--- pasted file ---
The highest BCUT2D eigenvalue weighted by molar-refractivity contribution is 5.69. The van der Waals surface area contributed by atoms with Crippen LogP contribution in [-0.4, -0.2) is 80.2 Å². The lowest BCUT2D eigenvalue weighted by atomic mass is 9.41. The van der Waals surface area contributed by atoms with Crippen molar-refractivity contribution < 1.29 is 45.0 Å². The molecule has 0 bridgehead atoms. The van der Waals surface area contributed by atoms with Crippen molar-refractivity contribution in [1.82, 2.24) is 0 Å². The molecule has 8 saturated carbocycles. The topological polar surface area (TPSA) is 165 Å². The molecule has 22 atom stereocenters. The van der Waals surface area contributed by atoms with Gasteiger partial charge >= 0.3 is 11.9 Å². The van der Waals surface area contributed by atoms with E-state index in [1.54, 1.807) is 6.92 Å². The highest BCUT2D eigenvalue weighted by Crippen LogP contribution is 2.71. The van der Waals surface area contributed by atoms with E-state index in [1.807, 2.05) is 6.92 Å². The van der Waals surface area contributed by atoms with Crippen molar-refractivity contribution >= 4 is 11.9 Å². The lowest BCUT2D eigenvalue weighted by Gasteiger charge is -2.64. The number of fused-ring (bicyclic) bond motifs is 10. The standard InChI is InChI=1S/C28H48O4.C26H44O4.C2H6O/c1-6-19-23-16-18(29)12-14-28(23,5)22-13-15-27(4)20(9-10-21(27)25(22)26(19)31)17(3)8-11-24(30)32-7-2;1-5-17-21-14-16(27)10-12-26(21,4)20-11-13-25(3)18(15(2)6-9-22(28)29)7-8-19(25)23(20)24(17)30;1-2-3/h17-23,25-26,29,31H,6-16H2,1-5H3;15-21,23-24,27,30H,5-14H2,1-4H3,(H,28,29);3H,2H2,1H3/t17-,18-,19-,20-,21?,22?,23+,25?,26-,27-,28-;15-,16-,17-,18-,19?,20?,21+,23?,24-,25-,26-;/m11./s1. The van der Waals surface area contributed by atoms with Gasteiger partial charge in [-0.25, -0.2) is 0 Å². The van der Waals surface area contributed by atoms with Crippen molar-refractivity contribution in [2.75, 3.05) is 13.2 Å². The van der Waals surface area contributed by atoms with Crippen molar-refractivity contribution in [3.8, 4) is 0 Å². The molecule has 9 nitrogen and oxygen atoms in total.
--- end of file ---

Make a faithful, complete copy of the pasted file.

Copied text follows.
The highest BCUT2D eigenvalue weighted by molar-refractivity contribution is 5.69. The van der Waals surface area contributed by atoms with Crippen LogP contribution in [-0.4, -0.2) is 80.2 Å². The lowest BCUT2D eigenvalue weighted by atomic mass is 9.41. The van der Waals surface area contributed by atoms with Crippen molar-refractivity contribution < 1.29 is 45.0 Å². The molecule has 0 bridgehead atoms. The van der Waals surface area contributed by atoms with Crippen molar-refractivity contribution in [1.82, 2.24) is 0 Å². The molecule has 8 saturated carbocycles. The topological polar surface area (TPSA) is 165 Å². The molecule has 22 atom stereocenters. The van der Waals surface area contributed by atoms with Gasteiger partial charge >= 0.3 is 11.9 Å². The van der Waals surface area contributed by atoms with E-state index in [1.54, 1.807) is 6.92 Å². The highest BCUT2D eigenvalue weighted by Crippen LogP contribution is 2.71. The van der Waals surface area contributed by atoms with E-state index in [1.807, 2.05) is 6.92 Å². The van der Waals surface area contributed by atoms with Crippen molar-refractivity contribution >= 4 is 11.9 Å². The lowest BCUT2D eigenvalue weighted by Gasteiger charge is -2.64. The number of fused-ring (bicyclic) bond motifs is 10. The standard InChI is InChI=1S/C28H48O4.C26H44O4.C2H6O/c1-6-19-23-16-18(29)12-14-28(23,5)22-13-15-27(4)20(9-10-21(27)25(22)26(19)31)17(3)8-11-24(30)32-7-2;1-5-17-21-14-16(27)10-12-26(21,4)20-11-13-25(3)18(15(2)6-9-22(28)29)7-8-19(25)23(20)24(17)30;1-2-3/h17-23,25-26,29,31H,6-16H2,1-5H3;15-21,23-24,27,30H,5-14H2,1-4H3,(H,28,29);3H,2H2,1H3/t17-,18-,19-,20-,21?,22?,23+,25?,26-,27-,28-;15-,16-,17-,18-,19?,20?,21+,23?,24-,25-,26-;/m11./s1. The van der Waals surface area contributed by atoms with Gasteiger partial charge in [-0.25, -0.2) is 0 Å². The van der Waals surface area contributed by atoms with Crippen molar-refractivity contribution in [2.75, 3.05) is 13.2 Å². The van der Waals surface area contributed by atoms with Crippen molar-refractivity contribution in [3.8, 4) is 0 Å². The molecule has 9 nitrogen and oxygen atoms in total.